Asked and Answered-- Betting on a casino in downtown Lansing?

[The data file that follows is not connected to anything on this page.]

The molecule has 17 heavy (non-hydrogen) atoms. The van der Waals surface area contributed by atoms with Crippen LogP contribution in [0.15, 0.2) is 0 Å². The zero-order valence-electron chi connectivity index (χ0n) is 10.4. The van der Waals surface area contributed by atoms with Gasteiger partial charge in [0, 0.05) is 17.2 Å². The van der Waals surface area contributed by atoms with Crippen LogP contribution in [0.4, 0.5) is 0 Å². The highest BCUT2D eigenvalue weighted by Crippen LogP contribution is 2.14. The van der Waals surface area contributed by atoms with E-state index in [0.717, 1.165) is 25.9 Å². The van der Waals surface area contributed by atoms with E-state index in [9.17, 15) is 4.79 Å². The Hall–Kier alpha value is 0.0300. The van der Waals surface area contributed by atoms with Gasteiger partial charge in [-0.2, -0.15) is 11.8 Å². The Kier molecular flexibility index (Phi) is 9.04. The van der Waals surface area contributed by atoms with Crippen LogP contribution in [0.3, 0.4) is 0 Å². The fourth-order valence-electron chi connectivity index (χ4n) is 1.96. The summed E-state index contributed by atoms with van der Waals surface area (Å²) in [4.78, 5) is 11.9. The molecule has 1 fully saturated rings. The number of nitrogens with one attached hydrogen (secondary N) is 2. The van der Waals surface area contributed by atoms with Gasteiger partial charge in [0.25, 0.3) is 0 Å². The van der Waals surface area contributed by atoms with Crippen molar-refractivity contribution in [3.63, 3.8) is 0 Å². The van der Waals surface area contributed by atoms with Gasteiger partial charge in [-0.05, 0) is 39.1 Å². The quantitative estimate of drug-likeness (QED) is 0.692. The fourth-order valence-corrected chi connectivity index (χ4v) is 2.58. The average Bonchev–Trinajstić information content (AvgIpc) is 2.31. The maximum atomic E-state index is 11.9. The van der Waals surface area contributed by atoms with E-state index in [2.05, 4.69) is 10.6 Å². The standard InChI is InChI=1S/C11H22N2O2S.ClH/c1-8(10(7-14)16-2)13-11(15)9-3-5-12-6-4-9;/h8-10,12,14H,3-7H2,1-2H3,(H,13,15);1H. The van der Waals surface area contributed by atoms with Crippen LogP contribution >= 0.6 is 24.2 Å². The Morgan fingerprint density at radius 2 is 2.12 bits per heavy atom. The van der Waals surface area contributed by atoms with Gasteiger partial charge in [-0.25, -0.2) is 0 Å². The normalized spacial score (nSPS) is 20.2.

By Steve Thorpe Legal News U.S. District Court Judge Robert Jonker recently ruled in favor of the State of Michigan in its efforts to halt development of an off-reservation tribal casino in downtown Lansing. The Sault Ste. Marie Tribe of Chippewa Indians and Lansing Mayor Virg Bernero had announced plans for a $245 million casino in January 2012. But the new injunction stops the tribe from applying to have the land taken into trust, which is the next step for conducting gaming, until it can be established that a provision the Sault tribe claims exempts it from state rules is legal. Matthew Fletcher is a professor at the Michigan State Law School, Director of the Indigenous Law and Policy Center and an acknowledged authority on Indian gaming law. He answered questions from The Legal News about the issue. Q: Who are the main players in this high-stakes drama? A: The main players are the Sault Ste. Marie Tribe of Chippewa Indians, former owners of the Greektown Casino in Detroit, the State of Michigan, the City of Lansing, the Saginaw Chippewa Indian Tribe, and the Nottawaseppi Huron Band of Potawatomi Indians. Q: Tell us about the Michigan Indian Land Claims Settlement Act, which is playing a key role in this disagreement. A: MILCSA allows 5 Michigan tribes who were parties to the 1836 Treaty of Washington, including Sault Tribe, to spend land claims settlement money for specific purposes. Each tribe drafted provisions enacted by Congress that details their plans on how to spend the money. Sault Tribe's section reads: Any lands acquired using amounts from interest or other income of the Self-Sufficiency Fund shall be held in trust by the Secretary for the benefit of the tribe. Sault Tribe argues that the land it has purchased in Lansing must be acquired in trust by the Interior Secretary, which arguably makes the land gaming-eligible. Q: Sault Ste. Marie Tribe Chairman Aaron Payment said the tribe would continue to pursue what he called the tribe's legal right to develop a casino in Lansing, saying "Today's ruling is simply the first step in the legal process." Do you expect his group and the financial backers to pursue this to the end? A: The potential gaming market in mid-Michigan is impressive, so yes I anticipate Sault Tribe and its backers to take this to the very end. We're talking $150-200 million gross a year once it's up and running. Q: James Nye, a spokesman for the Nottawaseppi Huron Band of Potawatomi, Saginaw Chippewa Indian Tribe, applauded the ruling, saying that tribal-state gaming compacts were "intended to stop tribes from reservation shopping for casinos in the homelands of other tribes." Can you explain that argument for us? A: Mr. Nye is overstating it a little bit. I do believe that Gov. Engler and his negotiators intended Section 9 to serve as a de facto limit on off-reservation gaming in Michigan. Ironically, as soon as the 1993 compacting tribes signed the deal, though, they started cutting side deals. However, Sault Tribe is arguing that Section 9 is irrelevant because of the land claims settlement statute. Q: What is likely to be the next step in this process and when might it take place? A: The next step is to litigate the Section 9 question; that is, whether it applies at all because of MILCSA and, if so, whether it forecloses the fee to trust application. I was surprised that Judge Jonker shut down Sault Tribe this early in the process, but it really hurts the tribe. Had Sault Tribe put in their application, the federal government is a party. And especially if Interior took the land into trust, suddenly the United States is a defendant, and they're much more difficult to defeat than a mere Indian tribe. And no one is better suited to know the implications of an injunction at this early date than Judge Jonker, with all his experience litigating against the United States in Indian gaming cases. Q: If you were a betting man, what would you say are the odds of the Lansing casino ever being built, at least be the current proposed ownership team? A: Flip a coin. Sault Tribe, because of its advantageous position as a result of MILCSA, has the best chance of any tribe. But the Section 9 problem may shut it all down. Moreover, all it takes is one rider in an Interior appropriations bill to undercut that provision. Finally, Sault Tribe doesn't have the best track record in operating massive downstate casino operations. Published: Thu, Apr 4, 2013

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